P.A.Works always offers nice-looking animation and they always find their asset in the theme songs. And with the environment it has, indeed, Hanasaku Iroha's score is plain simple. The theme songs are gentle, and best when simple or sensitive. They don't stand out much but can quickly grow a number on you.

On another plus side, Hanasaku Iroha's cast also impresses. Gotta give credits to the right performers for the right roles. The lead roles are handled with newly popular voice actresses, each gives their characters a cutesy accent, not that you can't blame them for it, but they actually work just fine. After all, if Ohana and her companions don't just make an impression in both designs and personalities, their voices will.

Rating: 7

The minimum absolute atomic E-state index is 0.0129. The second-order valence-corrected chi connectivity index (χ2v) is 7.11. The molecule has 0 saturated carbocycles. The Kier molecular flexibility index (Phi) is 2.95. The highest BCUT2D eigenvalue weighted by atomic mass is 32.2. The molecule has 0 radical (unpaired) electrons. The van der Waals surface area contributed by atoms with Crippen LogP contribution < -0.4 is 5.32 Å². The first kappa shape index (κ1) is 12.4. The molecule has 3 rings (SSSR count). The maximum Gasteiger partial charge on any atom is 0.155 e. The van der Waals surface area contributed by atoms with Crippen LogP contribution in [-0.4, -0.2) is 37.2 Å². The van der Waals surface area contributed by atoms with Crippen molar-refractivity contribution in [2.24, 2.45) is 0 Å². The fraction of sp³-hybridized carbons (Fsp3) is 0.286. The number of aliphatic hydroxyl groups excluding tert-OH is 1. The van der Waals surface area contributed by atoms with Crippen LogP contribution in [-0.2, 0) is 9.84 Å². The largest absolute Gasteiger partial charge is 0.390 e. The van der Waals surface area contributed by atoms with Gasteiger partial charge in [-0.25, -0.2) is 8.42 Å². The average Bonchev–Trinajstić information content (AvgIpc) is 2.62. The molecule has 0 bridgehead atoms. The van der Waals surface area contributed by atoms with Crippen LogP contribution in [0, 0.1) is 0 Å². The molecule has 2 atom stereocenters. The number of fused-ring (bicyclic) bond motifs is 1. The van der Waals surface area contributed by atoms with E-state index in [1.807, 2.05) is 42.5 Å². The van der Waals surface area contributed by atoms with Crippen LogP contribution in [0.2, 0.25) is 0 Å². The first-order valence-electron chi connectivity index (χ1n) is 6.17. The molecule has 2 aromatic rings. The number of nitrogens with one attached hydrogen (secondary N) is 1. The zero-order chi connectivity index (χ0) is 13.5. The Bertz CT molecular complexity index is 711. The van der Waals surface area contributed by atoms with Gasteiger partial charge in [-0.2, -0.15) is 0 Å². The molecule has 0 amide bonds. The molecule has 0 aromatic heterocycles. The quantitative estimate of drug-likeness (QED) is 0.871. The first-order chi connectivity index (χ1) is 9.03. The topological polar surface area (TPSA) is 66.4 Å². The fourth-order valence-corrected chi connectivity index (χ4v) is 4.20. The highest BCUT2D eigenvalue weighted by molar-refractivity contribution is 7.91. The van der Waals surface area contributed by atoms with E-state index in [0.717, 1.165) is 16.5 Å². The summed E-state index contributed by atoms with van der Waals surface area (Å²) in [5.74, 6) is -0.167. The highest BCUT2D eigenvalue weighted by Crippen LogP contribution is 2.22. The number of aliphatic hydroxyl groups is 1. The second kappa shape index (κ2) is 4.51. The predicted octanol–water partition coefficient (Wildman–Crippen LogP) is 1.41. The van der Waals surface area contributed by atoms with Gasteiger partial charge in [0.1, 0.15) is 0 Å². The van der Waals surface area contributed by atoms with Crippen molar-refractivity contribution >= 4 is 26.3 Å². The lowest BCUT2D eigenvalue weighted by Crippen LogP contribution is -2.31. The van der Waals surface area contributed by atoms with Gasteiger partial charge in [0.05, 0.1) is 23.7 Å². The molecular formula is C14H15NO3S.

Hanasaku Iroha is a lovely series with lovely animation, lovely art, lovely music score and works in a lovely sentiment. It is simply a sweet, straight-up youth drama about a girl trying to make her way in a new and hostile environment armed only with her determination to change for the better. The story can be criticized as simple, though some plot twists, character developments and amazing storytelling will certainly give an interesting impeccability. It may not have the "wow" factor for a slice-of-life story, but in a way, the solid entry and execution make Hanasaku Iroha a touching story of growing up and establishes itself as one of the best series without any struggle. With a sweet smile, of course.
Story: 8
Characters: 9
Art: 9
Animation: 10
Voice: 9
Music: 7
Overall: 8.5

+As sweet a coming-of-age tale as you could want.
+A resolve, well-balanced mix of life-drama, familiar bond .
+Ohana is cuter than a flower in full bloom.
+The script is too didactic for its sweet nature and occasionally lapses into eccentric drama.

Rating: 9

Final Verdict

8.33 (good)

Reviewed by Weskalia, Sep 12, 2011